Banking Law article 12-D, section 590, which, among other things, sets forth licensing requirements for mortgage brokers, prohibits mortgage brokers from making mortgage loans in this state (see Banking Law § 590[5][a]). In awarding the defendant summary judgment on its third counterclaim, the Supreme Court determined that Margulefsky was a mortgage broker at the time he made the mortgage loan to Joseph McGoldrick, and that, therefore, the plaintiff's mortgage was invalid. On this appeal, the plaintiff does not contest the Supreme Court's determination that violation of Banking Law § 590(5)(a) renders its mortgage invalid. The plaintiff argues only that the defendant failed to establish its prima facie entitlement to judgment as a matter of law because there was a triable issue of fact as to whether Margulefsky was a mortgage broker at the time he made the loan. Thus, we have no occasion to review the Supreme Court's determination that violation of Banking Law § 590(5)(a) renders a mortgage invalid.

         Contrary to the plaintiff's contention, the defendant demonstrated, prima facie, that Margulefsky was a mortgage broker at the time he made the subject loan. The defendant proffered an affidavit from Margulefsky in which he averred that he was a licensed mortgage broker and described the services he performed for McGoldrick in 2005. Those services fell within the definition of " [s]oliciting, processing, placing or negotiating a mortgage loan'" (Banking Law § 590[1][d]), which are acts to be performed by mortgage brokers (see Banking Law § 590[2][b]). Further, the defendant submitted McGoldrick's loan application to New Century, which listed the company Margulefsky was then affiliated with as the mortgage broker and Margulefsky as the individual who took the application. This evidence was sufficient to meet the defendant's prima facie burden of demonstrating that Margulefsky was a mortgage broker in 2005.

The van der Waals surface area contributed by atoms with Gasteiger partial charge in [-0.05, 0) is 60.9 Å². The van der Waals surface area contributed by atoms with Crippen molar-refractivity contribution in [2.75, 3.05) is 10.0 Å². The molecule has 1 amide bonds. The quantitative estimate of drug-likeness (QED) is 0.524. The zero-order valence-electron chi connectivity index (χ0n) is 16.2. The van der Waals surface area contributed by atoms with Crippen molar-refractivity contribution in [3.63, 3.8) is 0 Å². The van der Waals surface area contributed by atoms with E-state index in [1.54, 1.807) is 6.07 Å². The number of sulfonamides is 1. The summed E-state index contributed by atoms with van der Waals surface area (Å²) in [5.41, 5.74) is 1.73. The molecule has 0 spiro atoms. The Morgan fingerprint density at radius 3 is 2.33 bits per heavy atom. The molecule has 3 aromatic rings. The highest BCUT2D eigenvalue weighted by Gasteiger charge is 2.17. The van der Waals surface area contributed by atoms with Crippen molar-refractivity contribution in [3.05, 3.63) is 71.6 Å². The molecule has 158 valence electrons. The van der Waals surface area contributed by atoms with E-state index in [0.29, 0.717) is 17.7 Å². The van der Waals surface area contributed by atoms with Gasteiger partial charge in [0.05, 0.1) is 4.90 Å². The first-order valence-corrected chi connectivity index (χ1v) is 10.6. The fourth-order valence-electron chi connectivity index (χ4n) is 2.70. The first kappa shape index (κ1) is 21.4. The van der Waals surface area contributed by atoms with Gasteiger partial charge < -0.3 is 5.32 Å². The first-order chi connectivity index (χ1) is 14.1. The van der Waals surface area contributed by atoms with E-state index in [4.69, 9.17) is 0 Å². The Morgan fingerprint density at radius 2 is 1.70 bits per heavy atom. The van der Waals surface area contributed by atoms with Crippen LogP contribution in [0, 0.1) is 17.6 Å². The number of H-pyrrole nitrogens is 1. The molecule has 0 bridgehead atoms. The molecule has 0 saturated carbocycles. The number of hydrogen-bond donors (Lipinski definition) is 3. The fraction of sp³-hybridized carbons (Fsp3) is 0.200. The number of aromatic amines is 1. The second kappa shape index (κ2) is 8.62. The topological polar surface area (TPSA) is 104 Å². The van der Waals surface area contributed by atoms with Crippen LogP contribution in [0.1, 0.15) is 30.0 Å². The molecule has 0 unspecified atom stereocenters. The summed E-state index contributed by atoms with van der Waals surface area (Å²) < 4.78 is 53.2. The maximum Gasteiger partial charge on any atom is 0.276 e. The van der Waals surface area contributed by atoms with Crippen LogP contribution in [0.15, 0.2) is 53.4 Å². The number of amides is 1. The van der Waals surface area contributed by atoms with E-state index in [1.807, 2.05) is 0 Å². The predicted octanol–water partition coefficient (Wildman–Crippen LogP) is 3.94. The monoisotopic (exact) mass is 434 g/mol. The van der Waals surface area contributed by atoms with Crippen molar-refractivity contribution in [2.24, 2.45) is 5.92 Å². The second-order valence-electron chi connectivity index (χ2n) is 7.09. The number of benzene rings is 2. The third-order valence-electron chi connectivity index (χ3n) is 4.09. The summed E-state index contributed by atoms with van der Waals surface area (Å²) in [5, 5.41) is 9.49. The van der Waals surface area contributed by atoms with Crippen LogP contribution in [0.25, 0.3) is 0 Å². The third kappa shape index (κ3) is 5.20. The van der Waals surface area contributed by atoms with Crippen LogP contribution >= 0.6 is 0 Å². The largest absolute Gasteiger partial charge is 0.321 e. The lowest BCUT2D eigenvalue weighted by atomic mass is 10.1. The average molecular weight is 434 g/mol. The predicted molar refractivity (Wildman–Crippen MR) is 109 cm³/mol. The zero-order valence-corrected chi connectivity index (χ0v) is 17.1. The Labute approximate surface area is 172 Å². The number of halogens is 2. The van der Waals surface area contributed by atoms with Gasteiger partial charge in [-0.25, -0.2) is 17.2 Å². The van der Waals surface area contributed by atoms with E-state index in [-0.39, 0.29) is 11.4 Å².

In opposition to that showing, the plaintiff failed to raise a triable issue of fact. The plaintiff submitted a printout from an unknown source, of what appears to be a license/registration status history for Margulefsky pertaining to a Mortgage Loan Originators License (see Banking Law article 12-E). The printout, absent any foundation, was not in admissible form (see HSBC Bank USA N.A. v Nuteh 72 Realty Corp., 70 A.D.3d 998). While hearsay may be considered in opposition to a motion for summary judgment, it is insufficient to raise a triable issue of fact where, as here, it is the only evidence upon which opposition to the motion was predicated (see Broxmeyer v United Capital Corp., 79 A.D.3d 780). Morever, the document was not sufficient to raise a triable issue of fact as to Margulefsky's status in 2005 as a licensed mortgage broker, governed by Banking Law article 12-D.

         In light of our determination, we need not reach the parties' remaining contentions.

         Since the third counterclaim sought a declaratory judgment, we remit the matter to the Supreme Court, Nassau County, for the entry of a judgment, inter alia, declaring that the subject mortgage is invalid and directing the County Clerk of Nassau ...